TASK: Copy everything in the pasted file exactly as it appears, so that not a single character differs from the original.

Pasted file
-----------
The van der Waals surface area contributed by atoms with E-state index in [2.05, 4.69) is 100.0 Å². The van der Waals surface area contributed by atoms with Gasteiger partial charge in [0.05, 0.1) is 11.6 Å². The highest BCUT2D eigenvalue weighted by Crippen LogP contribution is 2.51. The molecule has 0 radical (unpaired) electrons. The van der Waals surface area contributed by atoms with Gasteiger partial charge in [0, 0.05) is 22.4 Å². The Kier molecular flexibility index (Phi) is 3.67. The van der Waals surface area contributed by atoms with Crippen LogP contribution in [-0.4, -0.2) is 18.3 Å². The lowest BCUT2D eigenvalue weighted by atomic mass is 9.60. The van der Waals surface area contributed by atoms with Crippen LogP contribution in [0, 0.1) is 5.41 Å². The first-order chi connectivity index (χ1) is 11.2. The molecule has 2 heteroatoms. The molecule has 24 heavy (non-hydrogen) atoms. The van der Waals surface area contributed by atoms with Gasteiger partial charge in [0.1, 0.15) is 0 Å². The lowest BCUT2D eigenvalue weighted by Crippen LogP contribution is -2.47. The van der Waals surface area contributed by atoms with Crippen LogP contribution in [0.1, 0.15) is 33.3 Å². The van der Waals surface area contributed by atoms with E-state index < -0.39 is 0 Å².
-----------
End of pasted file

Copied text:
The van der Waals surface area contributed by atoms with E-state index in [2.05, 4.69) is 100.0 Å². The van der Waals surface area contributed by atoms with Gasteiger partial charge in [0.05, 0.1) is 11.6 Å². The highest BCUT2D eigenvalue weighted by Crippen LogP contribution is 2.51. The molecule has 0 radical (unpaired) electrons. The van der Waals surface area contributed by atoms with Gasteiger partial charge in [0, 0.05) is 22.4 Å². The Kier molecular flexibility index (Phi) is 3.67. The van der Waals surface area contributed by atoms with Crippen LogP contribution in [-0.4, -0.2) is 18.3 Å². The lowest BCUT2D eigenvalue weighted by atomic mass is 9.60. The van der Waals surface area contributed by atoms with Crippen LogP contribution in [0, 0.1) is 5.41 Å². The first-order chi connectivity index (χ1) is 11.2. The molecule has 2 heteroatoms. The molecule has 24 heavy (non-hydrogen) atoms. The van der Waals surface area contributed by atoms with Gasteiger partial charge in [0.1, 0.15) is 0 Å². The lowest BCUT2D eigenvalue weighted by Crippen LogP contribution is -2.47. The van der Waals surface area contributed by atoms with Crippen LogP contribution in [0.1, 0.15) is 33.3 Å². The van der Waals surface area contributed by atoms with E-state index < -0.39 is 0 Å².